“Well, I appreciate the enthusiasm for it and I hear it from the fans consistently," Goodell told ESPN 1050, dusting off his not-entirely-accurate talking points from this summer's lockout. "People want more football. I think they want less preseason and more regular season and that’s the concept we are talking about here."

Again, this is stretching the truth. Everybody -- fans, players, media -- thinks the preseason is too long. But that doesn't mean they want, say, two fewer preseason games if it means two more regular-season games. Last May, CBSSports.com's Josh Katzowitz did an informal Twitter poll and found that 83.9 percent of respondents were fine with the 16-game schedule.

In February 2011, Sports Illustrated's Peter King did his own Twitter poll and concluded that "18 percent of 1,200 football fans, less than one out of every five, want what Goodell says they want. And 82 percent want to keep it at 16 regular-season games."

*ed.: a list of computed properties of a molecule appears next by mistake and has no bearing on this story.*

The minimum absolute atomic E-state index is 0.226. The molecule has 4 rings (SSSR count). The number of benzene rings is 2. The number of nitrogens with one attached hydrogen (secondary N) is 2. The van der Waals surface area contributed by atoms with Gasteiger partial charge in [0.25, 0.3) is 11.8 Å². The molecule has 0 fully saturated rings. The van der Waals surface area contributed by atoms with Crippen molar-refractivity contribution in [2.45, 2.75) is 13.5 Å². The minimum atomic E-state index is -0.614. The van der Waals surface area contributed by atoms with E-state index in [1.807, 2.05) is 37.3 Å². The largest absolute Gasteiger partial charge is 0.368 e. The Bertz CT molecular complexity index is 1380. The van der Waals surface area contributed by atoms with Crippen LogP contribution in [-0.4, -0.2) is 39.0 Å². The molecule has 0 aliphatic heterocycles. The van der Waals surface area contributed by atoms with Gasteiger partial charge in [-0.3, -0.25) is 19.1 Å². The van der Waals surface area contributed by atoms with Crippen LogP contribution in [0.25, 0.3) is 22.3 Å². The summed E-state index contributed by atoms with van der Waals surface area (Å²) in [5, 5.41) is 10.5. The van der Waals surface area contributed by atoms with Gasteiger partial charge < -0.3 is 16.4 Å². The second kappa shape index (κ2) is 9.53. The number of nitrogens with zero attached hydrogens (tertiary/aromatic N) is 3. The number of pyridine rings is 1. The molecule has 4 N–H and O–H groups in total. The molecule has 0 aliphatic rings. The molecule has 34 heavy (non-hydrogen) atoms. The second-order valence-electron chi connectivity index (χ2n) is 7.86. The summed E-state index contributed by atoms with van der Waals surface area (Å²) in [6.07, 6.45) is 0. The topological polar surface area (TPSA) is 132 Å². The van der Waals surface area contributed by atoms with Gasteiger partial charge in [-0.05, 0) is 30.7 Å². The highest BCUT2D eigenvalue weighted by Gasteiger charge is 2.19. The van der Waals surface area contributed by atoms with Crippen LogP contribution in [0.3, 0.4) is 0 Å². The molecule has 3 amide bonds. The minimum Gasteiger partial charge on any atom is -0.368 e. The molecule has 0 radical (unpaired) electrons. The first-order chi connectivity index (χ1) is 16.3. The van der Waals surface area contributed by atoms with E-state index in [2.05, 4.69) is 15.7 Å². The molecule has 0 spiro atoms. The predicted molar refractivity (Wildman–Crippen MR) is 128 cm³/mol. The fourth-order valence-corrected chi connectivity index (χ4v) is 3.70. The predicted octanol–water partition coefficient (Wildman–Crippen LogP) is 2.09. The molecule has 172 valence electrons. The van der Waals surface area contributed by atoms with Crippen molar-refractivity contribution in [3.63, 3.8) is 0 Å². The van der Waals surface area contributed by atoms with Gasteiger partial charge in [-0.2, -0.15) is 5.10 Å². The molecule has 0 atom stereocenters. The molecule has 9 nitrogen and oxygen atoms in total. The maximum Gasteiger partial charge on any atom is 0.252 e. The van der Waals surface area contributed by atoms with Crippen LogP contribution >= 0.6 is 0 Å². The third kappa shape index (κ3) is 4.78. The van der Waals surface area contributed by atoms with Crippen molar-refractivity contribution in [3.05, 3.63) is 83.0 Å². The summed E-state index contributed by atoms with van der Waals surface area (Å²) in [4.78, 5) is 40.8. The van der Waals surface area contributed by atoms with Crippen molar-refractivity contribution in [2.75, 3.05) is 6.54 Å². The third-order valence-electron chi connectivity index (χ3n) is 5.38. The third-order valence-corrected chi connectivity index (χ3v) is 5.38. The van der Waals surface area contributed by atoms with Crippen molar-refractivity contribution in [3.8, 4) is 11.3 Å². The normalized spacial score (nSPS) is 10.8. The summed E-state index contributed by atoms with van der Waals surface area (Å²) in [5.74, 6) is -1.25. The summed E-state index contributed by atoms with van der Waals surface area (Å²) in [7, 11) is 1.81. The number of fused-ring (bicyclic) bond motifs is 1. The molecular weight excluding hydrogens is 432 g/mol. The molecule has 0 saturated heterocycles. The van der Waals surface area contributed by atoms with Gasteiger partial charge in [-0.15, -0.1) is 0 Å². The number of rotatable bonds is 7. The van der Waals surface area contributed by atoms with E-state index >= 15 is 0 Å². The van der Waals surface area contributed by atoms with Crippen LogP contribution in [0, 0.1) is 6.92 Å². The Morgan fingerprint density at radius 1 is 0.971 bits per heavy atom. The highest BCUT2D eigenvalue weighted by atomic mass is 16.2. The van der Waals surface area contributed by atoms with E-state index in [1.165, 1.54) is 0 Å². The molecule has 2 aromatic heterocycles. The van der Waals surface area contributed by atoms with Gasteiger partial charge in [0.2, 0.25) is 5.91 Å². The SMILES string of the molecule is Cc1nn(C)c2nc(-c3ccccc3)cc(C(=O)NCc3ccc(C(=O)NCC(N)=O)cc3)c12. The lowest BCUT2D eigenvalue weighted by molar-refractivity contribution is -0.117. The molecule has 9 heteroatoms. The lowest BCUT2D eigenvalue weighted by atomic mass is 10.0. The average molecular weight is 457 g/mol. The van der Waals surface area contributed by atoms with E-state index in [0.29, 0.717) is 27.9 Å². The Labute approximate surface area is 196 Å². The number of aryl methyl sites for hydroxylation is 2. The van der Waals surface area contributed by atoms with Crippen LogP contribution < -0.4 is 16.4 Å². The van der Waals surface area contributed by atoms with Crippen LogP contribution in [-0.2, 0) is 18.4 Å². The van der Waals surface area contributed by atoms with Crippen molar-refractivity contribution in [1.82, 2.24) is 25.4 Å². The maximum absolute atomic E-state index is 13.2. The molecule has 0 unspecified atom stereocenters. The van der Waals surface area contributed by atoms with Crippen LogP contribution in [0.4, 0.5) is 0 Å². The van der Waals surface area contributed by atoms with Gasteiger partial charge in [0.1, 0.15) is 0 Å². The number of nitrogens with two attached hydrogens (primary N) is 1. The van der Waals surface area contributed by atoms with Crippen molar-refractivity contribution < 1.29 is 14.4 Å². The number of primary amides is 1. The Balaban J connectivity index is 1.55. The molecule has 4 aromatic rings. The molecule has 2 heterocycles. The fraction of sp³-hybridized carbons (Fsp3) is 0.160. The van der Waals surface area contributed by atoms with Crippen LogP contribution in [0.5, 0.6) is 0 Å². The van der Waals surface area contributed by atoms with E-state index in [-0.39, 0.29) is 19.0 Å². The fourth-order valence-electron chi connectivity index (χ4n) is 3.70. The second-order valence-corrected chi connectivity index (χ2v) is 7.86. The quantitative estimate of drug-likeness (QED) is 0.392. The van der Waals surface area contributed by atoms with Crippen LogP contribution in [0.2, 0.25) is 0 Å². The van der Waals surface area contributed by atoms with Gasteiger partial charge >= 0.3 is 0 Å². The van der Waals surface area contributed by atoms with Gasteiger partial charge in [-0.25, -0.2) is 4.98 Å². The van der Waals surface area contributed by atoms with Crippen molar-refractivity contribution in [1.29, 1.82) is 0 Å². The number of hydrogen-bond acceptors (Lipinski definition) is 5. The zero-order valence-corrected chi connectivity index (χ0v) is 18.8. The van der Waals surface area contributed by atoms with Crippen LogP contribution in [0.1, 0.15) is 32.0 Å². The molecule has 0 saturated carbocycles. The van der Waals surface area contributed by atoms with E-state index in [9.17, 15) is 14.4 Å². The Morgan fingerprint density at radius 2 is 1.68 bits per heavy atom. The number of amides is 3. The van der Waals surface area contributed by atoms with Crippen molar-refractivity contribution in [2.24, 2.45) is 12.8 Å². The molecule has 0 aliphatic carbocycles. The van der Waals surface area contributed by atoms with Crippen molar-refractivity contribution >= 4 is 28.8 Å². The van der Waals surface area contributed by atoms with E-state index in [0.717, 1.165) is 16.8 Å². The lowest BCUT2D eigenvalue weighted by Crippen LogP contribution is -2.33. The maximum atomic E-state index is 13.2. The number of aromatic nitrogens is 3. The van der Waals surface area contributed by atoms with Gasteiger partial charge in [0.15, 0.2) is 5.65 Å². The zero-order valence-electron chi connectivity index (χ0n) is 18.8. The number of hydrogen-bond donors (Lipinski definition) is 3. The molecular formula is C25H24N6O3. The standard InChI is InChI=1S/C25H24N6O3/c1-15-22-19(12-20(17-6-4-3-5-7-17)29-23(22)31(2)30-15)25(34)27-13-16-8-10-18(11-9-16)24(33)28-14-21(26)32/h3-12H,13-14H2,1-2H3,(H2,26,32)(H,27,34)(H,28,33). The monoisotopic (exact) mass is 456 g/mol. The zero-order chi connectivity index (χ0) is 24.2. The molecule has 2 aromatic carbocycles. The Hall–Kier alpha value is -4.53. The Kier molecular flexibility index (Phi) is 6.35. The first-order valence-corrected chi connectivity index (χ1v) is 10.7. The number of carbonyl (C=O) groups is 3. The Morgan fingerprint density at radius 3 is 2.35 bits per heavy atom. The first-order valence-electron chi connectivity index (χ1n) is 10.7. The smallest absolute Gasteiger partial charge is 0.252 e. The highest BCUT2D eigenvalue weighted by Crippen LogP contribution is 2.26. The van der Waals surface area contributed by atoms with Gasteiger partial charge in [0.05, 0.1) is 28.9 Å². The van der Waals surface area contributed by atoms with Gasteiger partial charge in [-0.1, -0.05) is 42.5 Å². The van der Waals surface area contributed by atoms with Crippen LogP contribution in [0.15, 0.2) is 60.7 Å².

But even if you call B.S. on the self-selection bias in such polls, what about this? Goodell has championed safety above all else but isn't he talking out of both sides of his mouth when he says "safety is No. 1" and then clamoring for two additional regular-season games because the fans want it?

In November 2010, Dolphins owner Stephen Ross said "The additional games, the studies show, will not really increase injuries."

Technically, Ross was right. Esquire wrote about this issue back in January 2011:
Dated September 6, 2010, the 26-page version (of a study conducted by an independent research firm for an NFLPA injury report) relies on data from the NFL Injury Surveillance System in following 16,552 injuries from 2004 to 2009 — position-by-position, game-by-game, and location-by-location.

Over the course of a season, the analysis found that 16.1 percent of injuries occurred in training camp, another 24.7 percent in preseason, and 57.9 percent during the regular season. In total, 21.2 percent classified as "major" injuries, with severity increasing dramatically from the regular season to the postseason. And while game-related injuries actually trended down from week to week, the report's introduction of head-injury data provides an alarming juxtaposition…